European women journalists are discussing how their increased participation in editorial decision making processes might affect the way the news is covered.
Only 23 percent of Europe’s news stories are authored by women, according to a recent study conducted by the European Journalism Observatory. The study was based on a content analysis of the news, comment, and business sections of two print and two digital-born news outlets in the Czech Republic, Germany, Italy, Latvia, Poland, Portugal, Romania, Spain, Switzerland, Ukraine, and the United Kingdom.
Speaking at the Prague Media Point conference held in the Czech capital in November, former editor with the German daily Taz, Ines Kappert, noted that stories about gender and women’s rights tend to be covered almost exclusively by women. Women’s underrepresentation in the bylines of news stories, according to Kappert, means, at a minimum, that issues of gender equality and coverage of topics that affect women’s lives are getting short shrift.
Women’s bylines are sorely lacking in economics and political coverage, according to the study, and while Kappert is cautious about essentialist arguments that women have a particular perspective to convey in news coverage, she insisted that when the diversity of those sitting at the editors’ desks doesn’t reflect that of the audience, the media is failing the public.
“We have to untangle the ties between authority and masculinity,” said Kappert, explaining that in her experience women don’t often rise to positions of power in the newsroom and are punished more harshly than men for their mistakes. Over time, this erodes their confidence and the tenacity required for good journalism and career success.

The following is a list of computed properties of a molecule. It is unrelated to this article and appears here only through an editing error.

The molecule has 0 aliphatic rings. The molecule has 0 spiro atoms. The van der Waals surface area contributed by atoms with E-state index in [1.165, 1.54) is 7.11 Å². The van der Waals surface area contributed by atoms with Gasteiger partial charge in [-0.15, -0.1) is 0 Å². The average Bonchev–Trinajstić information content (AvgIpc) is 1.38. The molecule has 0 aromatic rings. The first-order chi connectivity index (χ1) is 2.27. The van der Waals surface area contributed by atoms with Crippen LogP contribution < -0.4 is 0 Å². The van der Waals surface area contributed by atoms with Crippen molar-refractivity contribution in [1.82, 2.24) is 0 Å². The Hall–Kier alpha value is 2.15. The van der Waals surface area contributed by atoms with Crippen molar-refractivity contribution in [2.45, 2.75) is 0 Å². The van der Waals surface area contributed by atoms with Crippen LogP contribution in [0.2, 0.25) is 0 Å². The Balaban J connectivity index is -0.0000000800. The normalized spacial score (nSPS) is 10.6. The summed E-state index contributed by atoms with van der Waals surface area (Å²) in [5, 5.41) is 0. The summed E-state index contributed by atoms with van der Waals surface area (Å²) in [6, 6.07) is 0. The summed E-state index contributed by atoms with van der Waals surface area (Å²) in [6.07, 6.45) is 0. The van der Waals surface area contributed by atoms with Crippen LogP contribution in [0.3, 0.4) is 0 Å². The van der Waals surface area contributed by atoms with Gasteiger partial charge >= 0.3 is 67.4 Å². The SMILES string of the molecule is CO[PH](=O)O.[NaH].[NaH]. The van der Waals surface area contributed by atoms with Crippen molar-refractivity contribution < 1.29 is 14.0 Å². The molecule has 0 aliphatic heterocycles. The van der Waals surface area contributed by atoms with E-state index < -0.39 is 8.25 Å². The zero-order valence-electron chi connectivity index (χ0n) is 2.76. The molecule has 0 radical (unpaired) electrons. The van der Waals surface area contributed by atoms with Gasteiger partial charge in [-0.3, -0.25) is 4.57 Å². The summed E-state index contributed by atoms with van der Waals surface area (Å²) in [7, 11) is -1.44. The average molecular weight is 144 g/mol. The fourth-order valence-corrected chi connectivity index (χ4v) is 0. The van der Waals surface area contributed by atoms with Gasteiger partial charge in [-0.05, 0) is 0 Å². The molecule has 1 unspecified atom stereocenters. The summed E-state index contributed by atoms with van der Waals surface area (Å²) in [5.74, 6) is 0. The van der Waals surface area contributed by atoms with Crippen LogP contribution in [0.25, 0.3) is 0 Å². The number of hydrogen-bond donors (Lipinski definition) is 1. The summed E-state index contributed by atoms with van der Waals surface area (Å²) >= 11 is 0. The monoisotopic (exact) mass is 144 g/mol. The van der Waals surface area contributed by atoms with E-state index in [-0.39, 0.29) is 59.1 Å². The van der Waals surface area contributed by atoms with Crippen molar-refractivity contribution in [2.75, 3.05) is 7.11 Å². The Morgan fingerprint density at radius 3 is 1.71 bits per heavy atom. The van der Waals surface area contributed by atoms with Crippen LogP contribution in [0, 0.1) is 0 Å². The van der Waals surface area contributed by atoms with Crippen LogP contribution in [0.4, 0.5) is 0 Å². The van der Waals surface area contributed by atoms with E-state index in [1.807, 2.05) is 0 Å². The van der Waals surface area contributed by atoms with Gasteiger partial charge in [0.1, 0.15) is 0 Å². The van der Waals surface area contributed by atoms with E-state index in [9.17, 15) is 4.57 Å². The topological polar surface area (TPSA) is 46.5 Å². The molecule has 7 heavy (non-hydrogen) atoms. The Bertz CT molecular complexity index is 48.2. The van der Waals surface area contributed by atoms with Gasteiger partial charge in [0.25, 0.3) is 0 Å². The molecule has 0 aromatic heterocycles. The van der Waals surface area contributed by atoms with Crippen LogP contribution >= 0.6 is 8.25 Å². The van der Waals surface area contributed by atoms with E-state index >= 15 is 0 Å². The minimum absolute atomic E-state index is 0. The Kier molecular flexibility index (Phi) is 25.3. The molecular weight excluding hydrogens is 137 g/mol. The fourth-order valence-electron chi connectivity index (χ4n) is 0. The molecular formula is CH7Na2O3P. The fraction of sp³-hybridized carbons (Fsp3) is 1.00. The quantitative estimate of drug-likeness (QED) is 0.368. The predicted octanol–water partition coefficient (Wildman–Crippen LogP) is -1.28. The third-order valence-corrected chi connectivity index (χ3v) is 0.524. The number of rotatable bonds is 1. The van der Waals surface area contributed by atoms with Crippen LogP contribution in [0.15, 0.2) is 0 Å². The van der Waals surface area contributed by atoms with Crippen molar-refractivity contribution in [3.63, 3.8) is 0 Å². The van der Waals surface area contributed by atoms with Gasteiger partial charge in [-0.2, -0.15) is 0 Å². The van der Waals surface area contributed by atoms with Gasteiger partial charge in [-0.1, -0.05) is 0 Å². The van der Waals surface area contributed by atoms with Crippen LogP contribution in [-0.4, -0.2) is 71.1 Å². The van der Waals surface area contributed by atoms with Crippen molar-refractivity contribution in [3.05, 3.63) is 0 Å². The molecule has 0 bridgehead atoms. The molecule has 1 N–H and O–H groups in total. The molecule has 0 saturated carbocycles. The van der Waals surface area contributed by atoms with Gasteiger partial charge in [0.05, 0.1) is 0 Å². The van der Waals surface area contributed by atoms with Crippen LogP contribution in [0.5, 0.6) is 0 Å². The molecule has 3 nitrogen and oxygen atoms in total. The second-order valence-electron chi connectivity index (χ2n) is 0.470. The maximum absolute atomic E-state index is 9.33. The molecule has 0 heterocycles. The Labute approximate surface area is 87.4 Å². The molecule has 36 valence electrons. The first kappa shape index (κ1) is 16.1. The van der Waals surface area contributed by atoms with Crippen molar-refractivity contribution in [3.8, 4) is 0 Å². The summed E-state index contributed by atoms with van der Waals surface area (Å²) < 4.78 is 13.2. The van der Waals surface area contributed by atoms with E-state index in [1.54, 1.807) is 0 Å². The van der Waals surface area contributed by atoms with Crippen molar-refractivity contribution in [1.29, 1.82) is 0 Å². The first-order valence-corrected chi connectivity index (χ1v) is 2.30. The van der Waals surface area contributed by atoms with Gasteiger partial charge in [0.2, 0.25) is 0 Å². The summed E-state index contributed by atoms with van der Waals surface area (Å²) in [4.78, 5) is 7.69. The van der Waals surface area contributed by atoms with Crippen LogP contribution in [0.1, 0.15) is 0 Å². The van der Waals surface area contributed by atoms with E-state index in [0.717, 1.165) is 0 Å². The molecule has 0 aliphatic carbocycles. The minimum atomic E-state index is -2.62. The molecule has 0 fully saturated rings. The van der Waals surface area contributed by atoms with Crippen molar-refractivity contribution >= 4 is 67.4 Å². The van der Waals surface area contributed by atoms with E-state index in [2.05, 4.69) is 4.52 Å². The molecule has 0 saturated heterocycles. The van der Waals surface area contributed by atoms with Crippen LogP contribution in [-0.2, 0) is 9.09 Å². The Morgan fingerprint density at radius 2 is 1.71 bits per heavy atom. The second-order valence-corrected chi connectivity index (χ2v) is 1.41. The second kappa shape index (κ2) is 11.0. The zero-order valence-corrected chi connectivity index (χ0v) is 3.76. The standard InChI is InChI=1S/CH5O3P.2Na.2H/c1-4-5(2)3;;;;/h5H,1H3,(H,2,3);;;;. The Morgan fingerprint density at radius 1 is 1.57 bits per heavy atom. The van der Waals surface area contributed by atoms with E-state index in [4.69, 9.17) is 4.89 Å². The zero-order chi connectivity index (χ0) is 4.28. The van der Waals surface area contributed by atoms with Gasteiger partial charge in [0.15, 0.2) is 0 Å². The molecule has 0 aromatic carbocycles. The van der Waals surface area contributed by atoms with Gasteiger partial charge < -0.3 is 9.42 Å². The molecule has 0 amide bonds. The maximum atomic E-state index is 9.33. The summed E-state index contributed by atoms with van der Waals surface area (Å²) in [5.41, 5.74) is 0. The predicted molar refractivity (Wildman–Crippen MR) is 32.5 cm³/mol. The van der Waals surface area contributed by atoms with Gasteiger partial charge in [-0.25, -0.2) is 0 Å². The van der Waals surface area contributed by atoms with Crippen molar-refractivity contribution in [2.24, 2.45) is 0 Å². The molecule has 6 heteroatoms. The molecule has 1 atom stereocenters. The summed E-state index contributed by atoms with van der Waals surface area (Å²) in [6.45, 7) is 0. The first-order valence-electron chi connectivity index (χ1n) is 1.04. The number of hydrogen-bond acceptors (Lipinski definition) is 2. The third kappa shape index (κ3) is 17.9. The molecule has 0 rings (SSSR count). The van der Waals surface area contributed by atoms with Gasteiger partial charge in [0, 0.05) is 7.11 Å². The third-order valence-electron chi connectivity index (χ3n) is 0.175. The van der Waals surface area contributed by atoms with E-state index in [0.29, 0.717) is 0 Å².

Kappert added that beyond the gender disparity, the lack of diversity generally in Europe’s news organizations, which she describes as mostly white, male, and middle to upper middle class, has troubling implications for how the news is covered. She pointed to German media’s treatment of refugees and other socially excluded groups, which she described as having a “top down” approach, pushing either a sentimental or sensationalized narrative.
Fed up with waiting to see how Europe’s news agenda would change if women were in charge of it, last October a group of journalists based in Poland launched Newsmavens, a website publishing English translations of stories selected by women journalists working for publications across Europe.
With funding from Google’s Digital News Initiative Fund (DNI), Newsmavens is managed by the Polish newspaper Gazeta Wyborcza. The site curates European news and feature stories produced in newsrooms by women contributors that they believe are the most relevant.
The project aims to find out how a news agenda created entirely by women would differ from the standard mass media narrative, whether or not gender has an impact on news, and if gender imbalance in newsroom management affects how the story of modern Europe is being told today.
“As long as we don’t know the answers to these questions, what motivation does the news industry have to tackle its gender balance problem?” NewsMavens’ founder and Editor in Chief Zuzanna Ziomecka told the International Journalists’ Network. “We need to start by building a solid justification for change.”